Perimenopause: What To Expect - Part 2

Posted by Laura O'Rourke on

By Dr Anita Sturnham, GP
An internationally renowned doctor specialising in dermatology and anti-ageing medicine


Uterine bleeding problems.

With less progesterone to regulate the growth of the endometrium (lining of the womb) the uterine lining may become thicker before it is shed, resulting in very heavy periods. Periods also become more irregular due to the fluctuations in hormone levels and a change in the cycle of hormones.

Meno Active contains Vitamin B6 which contributes to hormonal regulation


Mood symptoms.

Up to 30% of women going through perimenopause will experience mood-related signs. This may be linked to the significant stressful life events that many of us are exposed to as we reach this stage of life. For many women, menopause provokes emotions around no longer having periods and being able to conceive and the physical signs that one may experience secondary to hormone deficiency can also cause concern. In addition to this, sex hormones are closely connected to our brain health and neurotransmitters. For example, Oestrogen is needed to produce Tryptophan, which is converted into Serotonin, ‘our feel good’ hormone and also Melatonin, our sleep hormone.

Meno Active contains 350mg of Omega 3 DHA which contributes to the maintenance of normal brain function as well as 8 additional vitamins and minerals that contribute to normal psychological function.



The change in hormones often goes hand in hand with some adrenal fatigue and mitochondrial dysfunction (your energy producing cells). I recommend taking a targeted supplement that addresses these needs with gut friendly live bacteria, adaptogens, digestive enzymes, vitamins and minerals that support healthy hormone balance, such as magnesium, Vitamin B6, thiamine and iodine and Omega 3 DHA to support brain function.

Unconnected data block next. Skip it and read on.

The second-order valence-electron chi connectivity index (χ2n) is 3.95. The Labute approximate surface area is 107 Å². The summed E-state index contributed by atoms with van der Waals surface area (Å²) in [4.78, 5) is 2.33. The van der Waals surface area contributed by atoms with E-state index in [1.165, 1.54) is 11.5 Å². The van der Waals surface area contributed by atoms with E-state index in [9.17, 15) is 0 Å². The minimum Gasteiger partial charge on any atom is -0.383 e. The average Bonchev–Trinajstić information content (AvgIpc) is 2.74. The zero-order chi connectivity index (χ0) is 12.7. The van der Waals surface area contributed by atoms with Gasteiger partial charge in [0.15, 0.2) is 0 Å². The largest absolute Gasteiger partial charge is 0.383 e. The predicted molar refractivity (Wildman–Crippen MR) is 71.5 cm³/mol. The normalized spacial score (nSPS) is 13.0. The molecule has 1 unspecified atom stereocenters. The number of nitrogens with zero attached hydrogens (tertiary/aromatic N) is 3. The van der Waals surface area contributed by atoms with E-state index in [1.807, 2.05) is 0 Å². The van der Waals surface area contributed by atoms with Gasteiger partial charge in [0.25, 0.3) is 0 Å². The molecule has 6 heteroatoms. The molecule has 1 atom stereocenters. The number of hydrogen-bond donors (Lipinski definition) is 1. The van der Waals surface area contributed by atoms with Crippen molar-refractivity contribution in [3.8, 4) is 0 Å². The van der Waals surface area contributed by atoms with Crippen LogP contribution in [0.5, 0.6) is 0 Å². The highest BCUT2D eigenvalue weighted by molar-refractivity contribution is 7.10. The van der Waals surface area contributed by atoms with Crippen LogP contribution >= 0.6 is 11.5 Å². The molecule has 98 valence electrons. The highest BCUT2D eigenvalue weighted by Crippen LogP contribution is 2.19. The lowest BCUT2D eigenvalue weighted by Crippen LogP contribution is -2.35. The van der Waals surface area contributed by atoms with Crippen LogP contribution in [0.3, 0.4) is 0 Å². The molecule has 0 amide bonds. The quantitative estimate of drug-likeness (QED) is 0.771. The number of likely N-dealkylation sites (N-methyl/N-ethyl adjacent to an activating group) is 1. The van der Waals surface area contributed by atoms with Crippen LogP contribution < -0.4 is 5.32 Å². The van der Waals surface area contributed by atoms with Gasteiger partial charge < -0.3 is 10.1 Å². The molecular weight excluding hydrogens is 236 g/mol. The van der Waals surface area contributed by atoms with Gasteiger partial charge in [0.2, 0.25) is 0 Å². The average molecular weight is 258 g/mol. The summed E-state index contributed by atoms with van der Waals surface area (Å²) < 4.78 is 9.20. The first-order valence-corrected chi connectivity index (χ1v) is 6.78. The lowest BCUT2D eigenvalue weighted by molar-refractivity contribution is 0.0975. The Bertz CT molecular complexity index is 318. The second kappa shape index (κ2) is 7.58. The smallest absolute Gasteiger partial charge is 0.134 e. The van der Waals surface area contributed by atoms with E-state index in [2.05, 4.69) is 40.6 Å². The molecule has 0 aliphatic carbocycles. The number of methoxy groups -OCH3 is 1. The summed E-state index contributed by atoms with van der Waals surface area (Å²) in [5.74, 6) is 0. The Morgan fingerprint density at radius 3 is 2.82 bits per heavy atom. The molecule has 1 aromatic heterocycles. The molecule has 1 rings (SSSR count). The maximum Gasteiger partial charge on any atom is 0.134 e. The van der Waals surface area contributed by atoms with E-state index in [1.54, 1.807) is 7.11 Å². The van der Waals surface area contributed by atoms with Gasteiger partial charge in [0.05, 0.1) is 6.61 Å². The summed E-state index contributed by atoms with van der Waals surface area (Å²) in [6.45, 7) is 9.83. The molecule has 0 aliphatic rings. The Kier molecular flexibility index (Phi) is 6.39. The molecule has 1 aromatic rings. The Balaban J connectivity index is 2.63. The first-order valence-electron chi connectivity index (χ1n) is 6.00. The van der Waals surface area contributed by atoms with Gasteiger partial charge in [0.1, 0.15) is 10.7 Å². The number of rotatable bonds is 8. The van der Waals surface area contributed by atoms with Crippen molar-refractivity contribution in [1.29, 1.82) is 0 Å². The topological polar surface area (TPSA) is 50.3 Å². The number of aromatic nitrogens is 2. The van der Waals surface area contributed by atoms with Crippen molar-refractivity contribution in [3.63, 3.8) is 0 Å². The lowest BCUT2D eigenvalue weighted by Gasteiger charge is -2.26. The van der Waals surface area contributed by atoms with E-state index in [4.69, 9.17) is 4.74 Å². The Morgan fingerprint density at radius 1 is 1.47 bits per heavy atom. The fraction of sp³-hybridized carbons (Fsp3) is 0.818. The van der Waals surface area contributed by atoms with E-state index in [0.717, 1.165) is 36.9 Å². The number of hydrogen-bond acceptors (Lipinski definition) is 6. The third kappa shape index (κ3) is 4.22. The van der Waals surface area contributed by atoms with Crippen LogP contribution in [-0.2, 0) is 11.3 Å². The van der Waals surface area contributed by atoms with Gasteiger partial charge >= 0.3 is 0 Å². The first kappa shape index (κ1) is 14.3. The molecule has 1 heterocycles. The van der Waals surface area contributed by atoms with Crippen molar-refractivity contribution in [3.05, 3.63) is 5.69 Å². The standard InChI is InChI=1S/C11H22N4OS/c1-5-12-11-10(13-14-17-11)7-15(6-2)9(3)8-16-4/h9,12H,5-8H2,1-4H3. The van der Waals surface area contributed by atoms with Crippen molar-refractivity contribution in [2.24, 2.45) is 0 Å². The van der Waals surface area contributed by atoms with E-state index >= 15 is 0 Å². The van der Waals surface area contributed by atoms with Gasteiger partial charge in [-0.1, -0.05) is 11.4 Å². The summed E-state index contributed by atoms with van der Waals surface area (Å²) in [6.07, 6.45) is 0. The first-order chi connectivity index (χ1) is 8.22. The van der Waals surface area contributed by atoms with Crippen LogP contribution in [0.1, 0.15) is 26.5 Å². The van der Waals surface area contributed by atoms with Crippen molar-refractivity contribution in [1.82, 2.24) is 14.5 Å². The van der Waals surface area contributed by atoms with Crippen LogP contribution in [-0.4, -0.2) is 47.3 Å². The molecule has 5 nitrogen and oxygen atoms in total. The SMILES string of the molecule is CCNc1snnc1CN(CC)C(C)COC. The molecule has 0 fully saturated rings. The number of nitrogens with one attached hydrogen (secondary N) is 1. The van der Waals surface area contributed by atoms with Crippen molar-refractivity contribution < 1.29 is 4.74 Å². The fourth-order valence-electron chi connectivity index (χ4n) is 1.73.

Meno Active contains all of these ingredients in high doses, carefully balanced to support synergistic effects when consumed. 


Brain fog and memory issues

Many women complain of short-term memory problems and difficulty concentrating during the menopausal transition. Oestrogen interacts with both the cholinergic and serotonergic systems which are the main brain systems involved in normal cognitive functioning. DHEA is needed to make acetylcholine, an important neurotransmitter for memory and learning. Deficiencies in these hormones can therefore lead to memory issues.


Weight gain

Many women report weight gain in the perimenopause and menopausal period. There are a number of reasons why this can occur. We know that women are more likely to become Insulin resistant, which can alter sugar metabolism and lead to weight gain. We also know that our fatty tissue can convert androgens into a less potent form of oestrogen called estrone. The theory is that as the body starts producing less oestrogen in our ovaries, accumulation of fatty tissue can help to support estrone production and boost oestrogen levels elsewhere in the body.

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